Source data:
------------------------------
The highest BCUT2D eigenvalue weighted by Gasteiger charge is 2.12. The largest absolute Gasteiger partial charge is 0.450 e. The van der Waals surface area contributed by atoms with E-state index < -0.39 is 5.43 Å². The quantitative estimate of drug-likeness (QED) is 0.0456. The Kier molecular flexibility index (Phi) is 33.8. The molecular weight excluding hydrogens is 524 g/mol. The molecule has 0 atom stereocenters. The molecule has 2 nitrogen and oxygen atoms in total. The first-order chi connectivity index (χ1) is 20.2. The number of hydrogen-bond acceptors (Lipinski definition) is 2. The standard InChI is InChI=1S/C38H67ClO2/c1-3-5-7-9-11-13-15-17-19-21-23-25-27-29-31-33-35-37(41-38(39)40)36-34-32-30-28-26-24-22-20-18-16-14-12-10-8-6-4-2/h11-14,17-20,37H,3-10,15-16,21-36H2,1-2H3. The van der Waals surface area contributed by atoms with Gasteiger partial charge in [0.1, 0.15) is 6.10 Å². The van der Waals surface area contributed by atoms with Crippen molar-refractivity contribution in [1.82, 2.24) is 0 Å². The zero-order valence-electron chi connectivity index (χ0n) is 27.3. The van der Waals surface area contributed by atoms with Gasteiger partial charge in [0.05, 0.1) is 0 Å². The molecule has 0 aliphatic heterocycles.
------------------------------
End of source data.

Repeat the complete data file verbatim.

The highest BCUT2D eigenvalue weighted by Gasteiger charge is 2.12. The largest absolute Gasteiger partial charge is 0.450 e. The van der Waals surface area contributed by atoms with E-state index < -0.39 is 5.43 Å². The quantitative estimate of drug-likeness (QED) is 0.0456. The Kier molecular flexibility index (Phi) is 33.8. The molecular weight excluding hydrogens is 524 g/mol. The molecule has 0 atom stereocenters. The molecule has 2 nitrogen and oxygen atoms in total. The first-order chi connectivity index (χ1) is 20.2. The number of hydrogen-bond acceptors (Lipinski definition) is 2. The standard InChI is InChI=1S/C38H67ClO2/c1-3-5-7-9-11-13-15-17-19-21-23-25-27-29-31-33-35-37(41-38(39)40)36-34-32-30-28-26-24-22-20-18-16-14-12-10-8-6-4-2/h11-14,17-20,37H,3-10,15-16,21-36H2,1-2H3. The van der Waals surface area contributed by atoms with Gasteiger partial charge in [0.1, 0.15) is 6.10 Å². The van der Waals surface area contributed by atoms with Crippen molar-refractivity contribution in [1.82, 2.24) is 0 Å². The zero-order valence-electron chi connectivity index (χ0n) is 27.3. The van der Waals surface area contributed by atoms with Gasteiger partial charge in [0.05, 0.1) is 0 Å². The molecule has 0 aliphatic heterocycles.